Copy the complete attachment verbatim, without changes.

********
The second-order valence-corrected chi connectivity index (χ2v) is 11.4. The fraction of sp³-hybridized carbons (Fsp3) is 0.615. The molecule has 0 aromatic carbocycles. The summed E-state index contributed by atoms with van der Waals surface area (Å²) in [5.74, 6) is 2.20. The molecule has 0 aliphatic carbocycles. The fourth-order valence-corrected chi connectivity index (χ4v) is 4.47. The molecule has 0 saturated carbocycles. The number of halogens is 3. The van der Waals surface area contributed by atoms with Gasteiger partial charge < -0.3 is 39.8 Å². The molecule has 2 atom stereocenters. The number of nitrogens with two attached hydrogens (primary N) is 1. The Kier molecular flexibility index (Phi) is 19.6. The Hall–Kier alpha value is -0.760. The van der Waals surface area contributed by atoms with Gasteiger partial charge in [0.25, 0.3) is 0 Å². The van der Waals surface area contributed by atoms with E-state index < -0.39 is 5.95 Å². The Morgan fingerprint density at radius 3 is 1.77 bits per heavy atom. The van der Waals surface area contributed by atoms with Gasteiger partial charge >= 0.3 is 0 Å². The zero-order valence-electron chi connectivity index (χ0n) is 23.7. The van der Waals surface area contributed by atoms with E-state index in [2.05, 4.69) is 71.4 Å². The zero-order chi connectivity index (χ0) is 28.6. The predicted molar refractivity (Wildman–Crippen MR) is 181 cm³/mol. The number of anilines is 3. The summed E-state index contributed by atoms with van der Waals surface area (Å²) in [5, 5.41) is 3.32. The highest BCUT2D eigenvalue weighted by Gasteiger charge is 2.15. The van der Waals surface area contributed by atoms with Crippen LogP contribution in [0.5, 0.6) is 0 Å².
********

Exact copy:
The second-order valence-corrected chi connectivity index (χ2v) is 11.4. The fraction of sp³-hybridized carbons (Fsp3) is 0.615. The molecule has 0 aromatic carbocycles. The summed E-state index contributed by atoms with van der Waals surface area (Å²) in [5.74, 6) is 2.20. The molecule has 0 aliphatic carbocycles. The fourth-order valence-corrected chi connectivity index (χ4v) is 4.47. The molecule has 0 saturated carbocycles. The number of halogens is 3. The van der Waals surface area contributed by atoms with Gasteiger partial charge < -0.3 is 39.8 Å². The molecule has 2 atom stereocenters. The number of nitrogens with two attached hydrogens (primary N) is 1. The Kier molecular flexibility index (Phi) is 19.6. The Hall–Kier alpha value is -0.760. The van der Waals surface area contributed by atoms with Gasteiger partial charge in [0.25, 0.3) is 0 Å². The van der Waals surface area contributed by atoms with E-state index < -0.39 is 5.95 Å². The Morgan fingerprint density at radius 3 is 1.77 bits per heavy atom. The van der Waals surface area contributed by atoms with Gasteiger partial charge >= 0.3 is 0 Å². The zero-order valence-electron chi connectivity index (χ0n) is 23.7. The van der Waals surface area contributed by atoms with E-state index in [2.05, 4.69) is 71.4 Å². The zero-order chi connectivity index (χ0) is 28.6. The predicted molar refractivity (Wildman–Crippen MR) is 181 cm³/mol. The number of anilines is 3. The summed E-state index contributed by atoms with van der Waals surface area (Å²) in [5, 5.41) is 3.32. The highest BCUT2D eigenvalue weighted by Gasteiger charge is 2.15. The van der Waals surface area contributed by atoms with Crippen LogP contribution in [0.5, 0.6) is 0 Å².